Once he has his green card, he said, he plans to pursue a master's degree in criminal justice administration with an eye toward joining the Navy, Secret Service, FBI or CIA.

"For many years, I wanted to serve this country, but I haven't had the opportunity," Aydin said. "Now I'm happy I'll finally have the chance."

Watanabe is a Times staff writer.

Tuesday, December 16, 2008

Iraqi Journalist Beaten over Shoe Incident

al Zaidi, who threw the shoes has not been allowed legal representation. He is being held without charges. His brother reports multiple injuries. al Zaidi probably knew he would be facing a beating if he proceeded with his plan to throw the shoes at Bush.

It would be no surprise if the Americans were involved in the beating, especially since the U.S. government has been so supportive of torture in general since 9-11. It is also no surprise that the Arab world is celebrating al Zaidi. It is important to remember that over 1,000,000 Iraqi´s have died in the war.


link to video on Gaza rally for al Zaidi:


Bush shoe protester 'beaten by Iraqi military'• Brother claims al-Zaidi was
beaten in custody

• Hundreds protest for second day in support of journalist
Mark Tran and agencies, Tuesday 16 December 2008 16.55 GMT
London Guardian
December 16, 2008

The Iraqi journalist who threw his shoes at George Bush has been beaten in custody, his brother said today.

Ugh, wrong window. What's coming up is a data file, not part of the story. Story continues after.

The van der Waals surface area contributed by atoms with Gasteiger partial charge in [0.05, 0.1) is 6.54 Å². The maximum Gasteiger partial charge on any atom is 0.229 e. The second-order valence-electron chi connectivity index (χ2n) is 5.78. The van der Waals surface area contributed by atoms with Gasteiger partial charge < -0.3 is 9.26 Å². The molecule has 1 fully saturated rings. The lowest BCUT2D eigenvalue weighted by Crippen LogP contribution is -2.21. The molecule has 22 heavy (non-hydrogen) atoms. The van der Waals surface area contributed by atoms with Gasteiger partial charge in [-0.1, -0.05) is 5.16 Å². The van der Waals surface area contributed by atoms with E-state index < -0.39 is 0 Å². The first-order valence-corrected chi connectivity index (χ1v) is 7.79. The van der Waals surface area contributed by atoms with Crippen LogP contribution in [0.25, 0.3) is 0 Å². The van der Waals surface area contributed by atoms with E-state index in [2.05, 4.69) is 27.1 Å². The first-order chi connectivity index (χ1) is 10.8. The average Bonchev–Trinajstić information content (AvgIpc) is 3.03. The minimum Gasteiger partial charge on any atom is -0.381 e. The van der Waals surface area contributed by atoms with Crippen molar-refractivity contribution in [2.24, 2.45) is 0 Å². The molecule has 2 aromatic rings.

Muntadhar al-Zaidi suffered a broken hand, broken ribs, internal bleeding and an eye injury, his older brother, Dargham, told the BBC. He has since been handed over to the Iraqi judiciary, a step that normally heralds a criminal case.

Iraqi security took al-Zaidi into custody and interrogated him about whether anybody had paid him to throw his shoes at Bush on Sunday, according to officials. He could face charges of insulting a foreign leader and the Iraqi prime minister, Nouri al-Maliki, who was standing next to Bush. The offence carries a maximum penalty of two years in jail.

His act has generated a wave of support across the Arab world, and hundreds took to the streets of Baghdad, Mosul and other towns yesterday, demanding his release.

"Muntadhar al-Zaidi has expressed the feelings and ambitions of the Iraqi people toward the symbol of tyranny," Nassar Afrawi, a protester in Nassiriya, said.

In Baghdad, the head of the Iraqi union of journalists described al-Zaidi's action as "strange and unprofessional", but urged clemency.

"Even if he has committed a mistake, the government and the judiciary are broadminded and we hope they consider his release, because he has a family